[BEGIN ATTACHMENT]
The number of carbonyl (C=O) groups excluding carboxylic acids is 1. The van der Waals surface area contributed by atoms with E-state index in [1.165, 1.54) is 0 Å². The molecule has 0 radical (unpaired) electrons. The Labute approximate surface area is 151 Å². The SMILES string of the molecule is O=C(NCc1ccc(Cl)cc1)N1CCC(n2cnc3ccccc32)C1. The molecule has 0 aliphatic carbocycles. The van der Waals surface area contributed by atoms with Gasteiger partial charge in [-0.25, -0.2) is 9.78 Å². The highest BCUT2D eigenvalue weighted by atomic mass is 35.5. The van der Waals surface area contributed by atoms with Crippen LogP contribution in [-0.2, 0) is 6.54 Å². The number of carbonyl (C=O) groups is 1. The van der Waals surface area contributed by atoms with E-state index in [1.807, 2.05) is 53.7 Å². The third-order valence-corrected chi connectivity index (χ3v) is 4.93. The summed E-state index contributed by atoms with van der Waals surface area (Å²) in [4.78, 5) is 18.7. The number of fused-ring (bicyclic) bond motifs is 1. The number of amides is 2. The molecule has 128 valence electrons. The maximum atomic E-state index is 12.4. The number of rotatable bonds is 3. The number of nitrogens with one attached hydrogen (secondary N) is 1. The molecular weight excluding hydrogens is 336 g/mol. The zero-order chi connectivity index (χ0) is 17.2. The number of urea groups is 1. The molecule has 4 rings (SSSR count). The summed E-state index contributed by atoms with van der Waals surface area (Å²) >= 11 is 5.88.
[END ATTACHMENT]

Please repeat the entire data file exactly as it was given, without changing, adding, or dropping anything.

The number of carbonyl (C=O) groups excluding carboxylic acids is 1. The van der Waals surface area contributed by atoms with E-state index in [1.165, 1.54) is 0 Å². The molecule has 0 radical (unpaired) electrons. The Labute approximate surface area is 151 Å². The SMILES string of the molecule is O=C(NCc1ccc(Cl)cc1)N1CCC(n2cnc3ccccc32)C1. The molecule has 0 aliphatic carbocycles. The van der Waals surface area contributed by atoms with Gasteiger partial charge in [-0.25, -0.2) is 9.78 Å². The highest BCUT2D eigenvalue weighted by atomic mass is 35.5. The van der Waals surface area contributed by atoms with Crippen LogP contribution in [-0.2, 0) is 6.54 Å². The number of carbonyl (C=O) groups is 1. The van der Waals surface area contributed by atoms with E-state index in [1.807, 2.05) is 53.7 Å². The third-order valence-corrected chi connectivity index (χ3v) is 4.93. The summed E-state index contributed by atoms with van der Waals surface area (Å²) in [4.78, 5) is 18.7. The number of fused-ring (bicyclic) bond motifs is 1. The number of amides is 2. The molecule has 128 valence electrons. The maximum atomic E-state index is 12.4. The number of rotatable bonds is 3. The number of nitrogens with one attached hydrogen (secondary N) is 1. The molecular weight excluding hydrogens is 336 g/mol. The zero-order chi connectivity index (χ0) is 17.2. The number of urea groups is 1. The molecule has 4 rings (SSSR count). The summed E-state index contributed by atoms with van der Waals surface area (Å²) >= 11 is 5.88.